Jayne B Shea

Bisexual, Poly, and LGBT Friendly Apparel, Products, and Stories

Pride 2016: Scared, but Showing Up Anyway

Jayne SheaComment

Queer communities around the world are having an interesting and important discussion right now: what's next? How do we move forward in the face of so much hate and celebrate Pride when we're also in mourning? How do we manage the fear and anxiety that the events in Orlando have brought up for us again? I say again because the fear of being attacked and killed because of who we love is something that queer people face every day. Orlando was a brutal reminder of that ongoing threat. The question is this: given the current environment, should we still attend upcoming Pride festivals, despite this fear and anxiety?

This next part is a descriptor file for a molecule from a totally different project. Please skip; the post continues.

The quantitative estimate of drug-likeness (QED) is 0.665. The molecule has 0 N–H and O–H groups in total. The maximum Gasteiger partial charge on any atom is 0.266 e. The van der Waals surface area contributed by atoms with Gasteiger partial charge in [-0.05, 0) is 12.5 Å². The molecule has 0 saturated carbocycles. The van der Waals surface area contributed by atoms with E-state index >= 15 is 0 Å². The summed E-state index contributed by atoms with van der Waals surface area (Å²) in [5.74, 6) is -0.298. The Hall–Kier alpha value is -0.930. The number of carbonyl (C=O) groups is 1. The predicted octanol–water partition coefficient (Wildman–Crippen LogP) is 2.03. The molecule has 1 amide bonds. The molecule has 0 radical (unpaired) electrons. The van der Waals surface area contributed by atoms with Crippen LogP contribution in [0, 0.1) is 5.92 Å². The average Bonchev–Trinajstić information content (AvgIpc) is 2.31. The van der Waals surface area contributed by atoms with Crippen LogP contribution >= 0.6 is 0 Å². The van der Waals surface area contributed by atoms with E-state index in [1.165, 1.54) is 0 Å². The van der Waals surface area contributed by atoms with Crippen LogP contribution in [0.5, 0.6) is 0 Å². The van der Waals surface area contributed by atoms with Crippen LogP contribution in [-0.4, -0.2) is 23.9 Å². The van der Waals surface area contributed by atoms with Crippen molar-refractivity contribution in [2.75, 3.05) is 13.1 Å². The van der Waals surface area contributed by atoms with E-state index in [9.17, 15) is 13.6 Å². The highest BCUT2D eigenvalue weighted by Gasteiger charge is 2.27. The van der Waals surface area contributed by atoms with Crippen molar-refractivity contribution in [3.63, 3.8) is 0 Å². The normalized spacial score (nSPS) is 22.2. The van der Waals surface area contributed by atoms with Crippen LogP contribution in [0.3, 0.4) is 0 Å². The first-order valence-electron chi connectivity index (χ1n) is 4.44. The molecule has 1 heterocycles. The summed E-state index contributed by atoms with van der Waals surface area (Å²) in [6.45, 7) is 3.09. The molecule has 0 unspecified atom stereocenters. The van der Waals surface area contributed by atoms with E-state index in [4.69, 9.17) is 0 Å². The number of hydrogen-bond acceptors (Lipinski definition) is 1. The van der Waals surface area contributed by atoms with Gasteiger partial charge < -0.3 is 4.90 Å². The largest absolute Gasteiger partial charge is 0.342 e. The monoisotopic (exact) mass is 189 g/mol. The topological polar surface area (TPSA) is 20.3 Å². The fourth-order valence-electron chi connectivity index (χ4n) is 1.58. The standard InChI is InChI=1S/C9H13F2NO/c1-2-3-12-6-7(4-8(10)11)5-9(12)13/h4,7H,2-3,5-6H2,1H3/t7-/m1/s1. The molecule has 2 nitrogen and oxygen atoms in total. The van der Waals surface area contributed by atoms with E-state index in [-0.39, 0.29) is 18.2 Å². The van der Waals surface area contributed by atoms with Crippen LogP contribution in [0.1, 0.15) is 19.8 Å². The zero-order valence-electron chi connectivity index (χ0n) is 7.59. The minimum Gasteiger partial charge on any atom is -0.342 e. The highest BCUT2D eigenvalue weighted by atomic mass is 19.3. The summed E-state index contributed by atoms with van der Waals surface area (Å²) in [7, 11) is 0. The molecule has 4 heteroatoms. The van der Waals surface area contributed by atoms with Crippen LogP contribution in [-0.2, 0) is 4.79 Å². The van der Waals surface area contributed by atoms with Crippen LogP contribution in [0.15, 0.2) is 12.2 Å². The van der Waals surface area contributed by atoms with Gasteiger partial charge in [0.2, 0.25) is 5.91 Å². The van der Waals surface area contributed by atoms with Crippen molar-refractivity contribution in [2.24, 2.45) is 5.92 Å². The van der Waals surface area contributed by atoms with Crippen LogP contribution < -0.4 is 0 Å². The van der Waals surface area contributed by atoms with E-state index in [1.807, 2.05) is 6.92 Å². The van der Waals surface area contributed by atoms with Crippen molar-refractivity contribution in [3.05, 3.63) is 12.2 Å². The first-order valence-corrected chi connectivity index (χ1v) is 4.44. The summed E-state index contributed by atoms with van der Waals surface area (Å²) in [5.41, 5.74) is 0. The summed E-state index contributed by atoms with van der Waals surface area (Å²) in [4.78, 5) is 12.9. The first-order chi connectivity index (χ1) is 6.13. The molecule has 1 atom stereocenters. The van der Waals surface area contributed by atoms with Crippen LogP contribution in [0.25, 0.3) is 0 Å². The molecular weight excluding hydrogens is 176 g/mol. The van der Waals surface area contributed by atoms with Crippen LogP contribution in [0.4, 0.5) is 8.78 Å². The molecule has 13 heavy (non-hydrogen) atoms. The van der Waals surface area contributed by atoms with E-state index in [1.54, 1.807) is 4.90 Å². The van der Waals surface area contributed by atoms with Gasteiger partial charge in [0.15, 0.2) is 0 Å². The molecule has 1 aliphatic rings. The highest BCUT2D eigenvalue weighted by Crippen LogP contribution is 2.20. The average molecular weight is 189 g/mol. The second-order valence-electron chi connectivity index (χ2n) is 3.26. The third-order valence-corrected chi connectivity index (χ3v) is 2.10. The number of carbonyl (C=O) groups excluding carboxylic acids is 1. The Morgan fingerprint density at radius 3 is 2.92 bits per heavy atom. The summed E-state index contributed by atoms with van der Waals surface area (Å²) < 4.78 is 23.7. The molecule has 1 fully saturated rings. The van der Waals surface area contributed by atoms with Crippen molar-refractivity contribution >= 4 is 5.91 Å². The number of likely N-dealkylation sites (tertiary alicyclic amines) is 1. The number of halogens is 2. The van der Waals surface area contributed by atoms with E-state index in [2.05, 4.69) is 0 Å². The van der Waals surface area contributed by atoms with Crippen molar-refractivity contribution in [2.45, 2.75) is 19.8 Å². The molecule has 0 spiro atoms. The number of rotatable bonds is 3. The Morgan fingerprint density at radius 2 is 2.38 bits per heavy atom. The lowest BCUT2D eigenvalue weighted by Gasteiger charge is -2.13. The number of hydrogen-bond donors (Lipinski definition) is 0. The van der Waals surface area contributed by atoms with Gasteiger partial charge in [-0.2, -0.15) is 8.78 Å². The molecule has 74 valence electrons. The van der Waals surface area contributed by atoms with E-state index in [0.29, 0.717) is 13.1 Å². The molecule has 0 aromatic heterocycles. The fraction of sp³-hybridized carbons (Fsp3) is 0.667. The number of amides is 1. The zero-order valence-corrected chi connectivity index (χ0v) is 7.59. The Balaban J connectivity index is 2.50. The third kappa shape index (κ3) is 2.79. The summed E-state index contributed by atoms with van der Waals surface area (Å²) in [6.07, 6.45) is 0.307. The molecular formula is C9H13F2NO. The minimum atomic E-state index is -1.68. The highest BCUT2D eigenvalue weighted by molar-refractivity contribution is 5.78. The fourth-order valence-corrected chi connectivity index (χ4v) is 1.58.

Several communities have held Pride celebrations in the wake of the shooting so far. For me as well, the answer is yes. I've already booked my booths at Pride Northwest in Portland, PrideFest Capitol Hill, and PrideFest 2016 at Seattle Center, so I can't not go, but I also can't help but feel anxious. I've cried and worried and discussed it with my partner. My parents have expressed their concern for my safety as well. I take some comfort in the fact that if something happened, he and I would both be "the helpers" Fred Rogers was talking about - we both have first aid and leadership training and would not hesitate to get people to safety and provide aid. But beyond that, we have also discussed our duty to represent the bi community at these events, to show everyone that we do exist and we won't be silenced by acts of hate. Last year we were the only bi booth at both festivals. We have the honor and the responsibility of being a strong, supportive source of bisexual pride. If you're nervous about attending Pride Northwest Portland and Seattle PrideFest, as I will be, please know that you'll find a kindred spirit and a safe place at my booth. Come by for a chat or a hug and know that you are among friends and that our bisexual pride can not be silenced.